Kefir grains can be preserved lyophilized, dry or wet (Garrote et al., 2010), but constant washing reduces their viability (Farnworth and Mainville, 2008). However, Pintado, et al. (1996) observed that grain stored in these conditions present different microbiological profiles than fresh grain. Dried grains maintain their activity for 12-18 months while wet grains maintain activity for 8-10 days (Garrote et al., 2010). Different preservation methods have been tested (Garrote et al., 1997), with freezing being considered the best method. Grain lyophilization has also been tested, but resulted in reduced lactose metabolism, as well as modifications in the bacterial profile, which was different from the original grain profile (Farnworth and Mainville, 2008).

Kefir Production

There are three main ways of producing kefir (I) the artisanal process, (II) the commercial process by the Russian method and (III) the commercial process using pure cultures (Farnworth, 2005; Otles and Cagindi, 2003; Rattray and O'Connel, 2011). Other substrates may also be used, such as milk from other animal species, coconut milk, soybean milk, fruit juices and/or sugar and molasses solutions (Magalhães et al., 2010a; Öner et al., 2010; Rattray and O'Connel, 2011).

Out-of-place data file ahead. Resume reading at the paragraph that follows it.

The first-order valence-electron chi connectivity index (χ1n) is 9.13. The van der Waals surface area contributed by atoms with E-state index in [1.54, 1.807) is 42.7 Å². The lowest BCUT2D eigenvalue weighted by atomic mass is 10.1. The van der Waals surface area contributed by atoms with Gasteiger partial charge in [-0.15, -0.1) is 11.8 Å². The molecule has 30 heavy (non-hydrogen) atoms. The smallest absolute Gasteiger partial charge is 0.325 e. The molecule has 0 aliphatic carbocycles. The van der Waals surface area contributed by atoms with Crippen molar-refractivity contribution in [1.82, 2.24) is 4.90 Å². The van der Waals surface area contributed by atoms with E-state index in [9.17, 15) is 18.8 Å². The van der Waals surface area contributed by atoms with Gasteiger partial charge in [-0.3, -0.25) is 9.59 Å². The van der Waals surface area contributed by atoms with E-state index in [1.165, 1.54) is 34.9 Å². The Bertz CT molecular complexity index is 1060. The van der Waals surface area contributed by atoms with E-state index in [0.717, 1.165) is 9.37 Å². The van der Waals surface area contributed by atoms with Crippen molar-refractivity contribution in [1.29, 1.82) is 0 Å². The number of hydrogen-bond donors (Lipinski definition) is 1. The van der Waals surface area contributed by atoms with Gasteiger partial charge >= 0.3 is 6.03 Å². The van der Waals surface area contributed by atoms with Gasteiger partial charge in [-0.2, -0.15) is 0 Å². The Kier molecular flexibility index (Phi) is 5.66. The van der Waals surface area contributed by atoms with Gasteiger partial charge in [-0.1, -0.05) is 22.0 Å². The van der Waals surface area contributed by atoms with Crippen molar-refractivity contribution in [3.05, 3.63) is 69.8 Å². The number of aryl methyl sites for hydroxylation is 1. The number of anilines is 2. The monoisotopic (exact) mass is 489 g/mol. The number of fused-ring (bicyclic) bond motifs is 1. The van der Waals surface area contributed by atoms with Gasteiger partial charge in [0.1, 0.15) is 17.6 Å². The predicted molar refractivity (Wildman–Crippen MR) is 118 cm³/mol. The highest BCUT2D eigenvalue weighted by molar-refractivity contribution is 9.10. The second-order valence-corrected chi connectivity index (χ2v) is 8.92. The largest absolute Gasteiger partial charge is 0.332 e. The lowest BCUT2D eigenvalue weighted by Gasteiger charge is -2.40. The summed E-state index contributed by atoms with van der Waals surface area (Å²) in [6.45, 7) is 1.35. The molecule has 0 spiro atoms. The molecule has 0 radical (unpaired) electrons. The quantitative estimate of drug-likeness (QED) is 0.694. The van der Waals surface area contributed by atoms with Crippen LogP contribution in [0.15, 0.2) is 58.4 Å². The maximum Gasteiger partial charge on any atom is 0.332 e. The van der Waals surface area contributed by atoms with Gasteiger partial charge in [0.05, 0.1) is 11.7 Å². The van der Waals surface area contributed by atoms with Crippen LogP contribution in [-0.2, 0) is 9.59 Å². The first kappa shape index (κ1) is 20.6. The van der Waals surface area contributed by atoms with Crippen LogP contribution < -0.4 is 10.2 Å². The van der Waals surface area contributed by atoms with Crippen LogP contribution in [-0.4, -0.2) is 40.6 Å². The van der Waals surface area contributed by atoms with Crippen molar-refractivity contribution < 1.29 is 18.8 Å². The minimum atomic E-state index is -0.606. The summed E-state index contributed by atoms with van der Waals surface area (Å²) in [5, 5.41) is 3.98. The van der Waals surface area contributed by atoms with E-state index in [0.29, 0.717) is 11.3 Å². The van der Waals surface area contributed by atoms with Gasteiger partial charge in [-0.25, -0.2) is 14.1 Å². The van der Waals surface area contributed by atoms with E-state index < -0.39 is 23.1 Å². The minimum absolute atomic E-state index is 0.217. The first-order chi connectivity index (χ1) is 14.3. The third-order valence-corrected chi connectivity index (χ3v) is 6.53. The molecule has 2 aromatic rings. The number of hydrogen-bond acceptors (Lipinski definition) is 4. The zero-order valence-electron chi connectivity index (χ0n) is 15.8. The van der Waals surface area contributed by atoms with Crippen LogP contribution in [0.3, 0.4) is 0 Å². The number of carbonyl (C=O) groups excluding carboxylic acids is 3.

The traditional artisanal production involves milk inoculation with a variable amount of grains and fermentation for a period between 18-24 h at 20-25 ºC. At the end of the fermentation process the grains are sieved and can be used for a new fermentation or kept (1-7 days) in fresh milk, while the kefir beverage is stored at 4 ºC, ready for consumption (Beshkova et al., 2002; Farnworth and Mainville, 2008; Otles and Cagindi, 2003).